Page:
Forever Proud

woman wearing red and black feather hat

Photo by Marcus Pinho on

His warrior image endures over the years

Witnessing a proud life, without any fears


His Native American culture continues to live on

Keeping rich and spiritual memories, never gone


Life’s simple ways will always shine bright

Displaying warrior bravery at every sight


Man and horse unite together as one

Riding his pony into the setting sun


Fierce in battle, defending his vast land

Adding to his legend, he does all he can


Younger men look up to him and follow in battle

Counting coup, his bravery becomes his mantel


This storied warrior transitions to an old man

Looking back proudly, honoring his last stand


His weathered face reveals a mighty, brave past

Lighting up eyes, with proud memories that last


The buffalo have disappeared for good

Ending a way of life, once proudly stood


Many of the old traditions are now gone

Reliving them through legend and song


The old warrior passes down past tribal history

Teaching a new generation, his ancient journey


The warrior no longer meets foes in battle today

Remembering his legacy, forever proud to say

selective focus photo of brown dreamcatcher

Photo by Artem Beliaikin on

Montana is home to seven Native American reservations:  Flathead, Blackfeet, Crow, Cheyenne, Fort Peck, Rocky Boy, and Fort Belknap.  Across the United States, these proud people make up a “quiet” minority, often forgotten in the mainstream of the American way of life.  Here are two previously published poems about Native Americans:

Distant Beating Drum

One can hear a distant drum beating as Native American culture faces an neverending onslaught upon their way of life.  It all begins in 1607 with the settlement of the Jamestown colony.  Listen closely, do you hear . . .


Photo by Darcy Delia on

A distant beating drum . . .


Europeans sail to a pristine land

Fixated with ways of the Red Man

Ignoring these Native Americans

They push inland because they can


A distant beating drum . . .


Wealth and greed motivate the White Man

Appropriating riches found by his hands

Native Americans outnumber these men

Unaware of the many more to be sent


A distant beating drum . . .


Native Americans trade land for peace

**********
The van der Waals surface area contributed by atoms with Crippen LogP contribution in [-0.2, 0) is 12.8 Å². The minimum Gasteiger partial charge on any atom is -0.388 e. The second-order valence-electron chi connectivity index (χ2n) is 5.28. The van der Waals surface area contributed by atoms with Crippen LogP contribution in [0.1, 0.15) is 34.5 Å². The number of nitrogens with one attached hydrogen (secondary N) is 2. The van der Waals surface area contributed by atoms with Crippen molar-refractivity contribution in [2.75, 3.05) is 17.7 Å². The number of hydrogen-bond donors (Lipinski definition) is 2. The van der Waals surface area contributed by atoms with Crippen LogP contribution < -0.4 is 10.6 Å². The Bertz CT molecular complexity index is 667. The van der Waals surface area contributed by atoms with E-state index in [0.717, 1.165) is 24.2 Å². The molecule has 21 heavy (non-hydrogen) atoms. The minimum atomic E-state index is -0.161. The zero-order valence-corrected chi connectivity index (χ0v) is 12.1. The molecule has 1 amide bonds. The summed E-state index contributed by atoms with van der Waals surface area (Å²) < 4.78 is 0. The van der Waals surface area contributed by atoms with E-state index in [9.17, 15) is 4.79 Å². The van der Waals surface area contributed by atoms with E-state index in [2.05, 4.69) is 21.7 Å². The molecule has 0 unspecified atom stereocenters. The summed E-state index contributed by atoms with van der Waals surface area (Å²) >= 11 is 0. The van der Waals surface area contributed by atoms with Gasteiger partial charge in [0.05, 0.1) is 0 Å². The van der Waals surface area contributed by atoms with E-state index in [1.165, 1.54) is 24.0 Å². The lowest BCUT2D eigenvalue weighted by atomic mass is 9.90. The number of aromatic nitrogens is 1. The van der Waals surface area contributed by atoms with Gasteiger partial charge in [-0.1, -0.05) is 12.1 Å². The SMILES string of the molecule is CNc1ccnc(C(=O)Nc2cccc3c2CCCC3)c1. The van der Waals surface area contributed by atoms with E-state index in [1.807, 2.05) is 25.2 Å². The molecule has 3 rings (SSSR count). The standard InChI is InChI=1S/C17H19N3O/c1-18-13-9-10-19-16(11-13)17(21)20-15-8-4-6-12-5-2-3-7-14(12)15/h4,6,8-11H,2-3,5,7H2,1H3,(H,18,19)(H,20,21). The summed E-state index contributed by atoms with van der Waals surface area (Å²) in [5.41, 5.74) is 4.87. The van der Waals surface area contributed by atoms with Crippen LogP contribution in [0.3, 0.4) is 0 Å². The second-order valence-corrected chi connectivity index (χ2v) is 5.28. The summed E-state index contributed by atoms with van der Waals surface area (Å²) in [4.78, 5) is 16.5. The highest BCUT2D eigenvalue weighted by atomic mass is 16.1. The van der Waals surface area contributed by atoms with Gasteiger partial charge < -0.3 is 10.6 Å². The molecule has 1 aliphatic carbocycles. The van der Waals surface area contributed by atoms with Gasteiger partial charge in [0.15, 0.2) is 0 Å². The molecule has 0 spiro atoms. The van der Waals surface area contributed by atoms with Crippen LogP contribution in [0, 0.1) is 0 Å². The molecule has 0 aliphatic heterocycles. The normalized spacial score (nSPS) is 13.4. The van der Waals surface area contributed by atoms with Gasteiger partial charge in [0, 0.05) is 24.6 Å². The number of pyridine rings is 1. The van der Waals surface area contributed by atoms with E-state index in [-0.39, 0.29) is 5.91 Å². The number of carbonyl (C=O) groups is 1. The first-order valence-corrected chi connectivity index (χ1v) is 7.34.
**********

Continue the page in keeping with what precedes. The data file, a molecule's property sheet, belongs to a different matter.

Hoping the greed and violence will cease

A new American culture lusts for more

Their hunger for more continues to soar


A distant beating drum . . .


Slowly Native Americans sadly retreat

Heartbroken, their culture faces defeat

Maintaining their language and traditions

Now experiencing life with new conditions


Where has the silent beating drum gone?

selective focus photo of brown dreamcatcher

Photo by Artem Beliaikin @belart84 on

Native American culture struggles to hold on to its footprint of life in today’s world.  In Maryland, the Choptank nation long ago assimilated into the European-based culture.  Out West, a system of reservations have failed to provide a stable way of life.  The lands set aside in Montana, North Dakota, South Dakota, Wyoming, and Oklahoma have created a setting for poverty and a lack of sufficient opportunities for the Native people.

If you enjoyed reading this poem and hunger for more about Native American history and the life out West, feel free to check out these previously published poems.




Final Battle

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An outdoor mural captures the heroism of Native American warriors

On a sunny, blistering hot June day and hour

Two cultures collide in an epic that now towers

White, European culture ever advances to take

Native American culture realizes what’s at stake

America’s first citizens reside as native born

Now witnessing their way of life being torn

The Little Bighorn River provides a place for rest

Nestled in a large village are warriors, the best

Journeying into the Montana Territory for a cause

U.S. Calvary relentlessly travels without a pause

Lakota, Northern Cheyenne, and Arapaho await

The brave soldiers never realize their final fate

Lakota spiritual leader Sitting Bull envisions all

“Thick as grasshoppers” come soldiers to fall

The 7th Calvary invades the stream called Greasy Grass

Led by Lieutenant Colonel Custer, many die much too fast

Crazy Horse and Gall command warriors in this feat

Annihilating most of Custer’s troops in total defeat


The marker at the lower right identifies where Lt. Colonel George Custer fell during the battle.  His remains are interred at West Point.

The coalition of Native Americans wins today

Bringing honor to warriors with much to say

The great Sioux nation wins this final showdown

But their way of life will enter its final sundown

A collision of cultures—Native and White

Today, there is no reason to ever fight

The human rights of the Native Americans still blaze

Working to preserve a culture without further decay

Little Bighorn Battlefield is located in Montana about an hour’s drive from Billings on Interstate 90.  The pictures shown were taken at the battlefield site a few years ago.

If you are interested in reading more about Montana, check out these previous posts:

Visit the Magic City (Billings, Montana)

Photo Gallery (includes numerous photographs of Montana as well as Ohio)